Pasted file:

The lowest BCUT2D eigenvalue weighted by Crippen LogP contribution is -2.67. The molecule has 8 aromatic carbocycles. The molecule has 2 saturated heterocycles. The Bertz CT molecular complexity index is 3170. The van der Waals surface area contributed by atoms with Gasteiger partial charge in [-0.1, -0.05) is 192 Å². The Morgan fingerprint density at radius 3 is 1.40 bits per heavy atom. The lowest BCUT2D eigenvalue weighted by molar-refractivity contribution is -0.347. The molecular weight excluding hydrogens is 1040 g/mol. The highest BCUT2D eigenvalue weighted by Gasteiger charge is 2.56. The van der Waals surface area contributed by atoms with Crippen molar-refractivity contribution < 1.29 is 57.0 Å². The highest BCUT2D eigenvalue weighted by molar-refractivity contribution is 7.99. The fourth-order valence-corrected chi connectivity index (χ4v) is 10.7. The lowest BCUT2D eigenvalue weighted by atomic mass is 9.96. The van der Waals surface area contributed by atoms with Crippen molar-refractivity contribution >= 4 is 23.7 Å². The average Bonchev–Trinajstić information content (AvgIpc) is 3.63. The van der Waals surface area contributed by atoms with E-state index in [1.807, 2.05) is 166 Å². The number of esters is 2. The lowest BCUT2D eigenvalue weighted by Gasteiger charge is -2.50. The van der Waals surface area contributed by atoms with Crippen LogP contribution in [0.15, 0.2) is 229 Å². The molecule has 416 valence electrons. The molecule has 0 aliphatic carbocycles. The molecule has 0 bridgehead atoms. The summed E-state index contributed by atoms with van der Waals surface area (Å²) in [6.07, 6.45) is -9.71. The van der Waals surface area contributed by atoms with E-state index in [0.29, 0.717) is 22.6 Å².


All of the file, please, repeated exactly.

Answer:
The lowest BCUT2D eigenvalue weighted by Crippen LogP contribution is -2.67. The molecule has 8 aromatic carbocycles. The molecule has 2 saturated heterocycles. The Bertz CT molecular complexity index is 3170. The van der Waals surface area contributed by atoms with Gasteiger partial charge in [-0.1, -0.05) is 192 Å². The Morgan fingerprint density at radius 3 is 1.40 bits per heavy atom. The lowest BCUT2D eigenvalue weighted by molar-refractivity contribution is -0.347. The molecular weight excluding hydrogens is 1040 g/mol. The highest BCUT2D eigenvalue weighted by Gasteiger charge is 2.56. The van der Waals surface area contributed by atoms with Crippen molar-refractivity contribution < 1.29 is 57.0 Å². The highest BCUT2D eigenvalue weighted by molar-refractivity contribution is 7.99. The fourth-order valence-corrected chi connectivity index (χ4v) is 10.7. The lowest BCUT2D eigenvalue weighted by atomic mass is 9.96. The van der Waals surface area contributed by atoms with Crippen molar-refractivity contribution >= 4 is 23.7 Å². The average Bonchev–Trinajstić information content (AvgIpc) is 3.63. The van der Waals surface area contributed by atoms with E-state index in [1.807, 2.05) is 166 Å². The number of esters is 2. The lowest BCUT2D eigenvalue weighted by Gasteiger charge is -2.50. The van der Waals surface area contributed by atoms with Crippen LogP contribution in [0.15, 0.2) is 229 Å². The molecule has 416 valence electrons. The molecule has 0 aliphatic carbocycles. The molecule has 0 bridgehead atoms. The summed E-state index contributed by atoms with van der Waals surface area (Å²) in [6.07, 6.45) is -9.71. The van der Waals surface area contributed by atoms with E-state index in [0.29, 0.717) is 22.6 Å².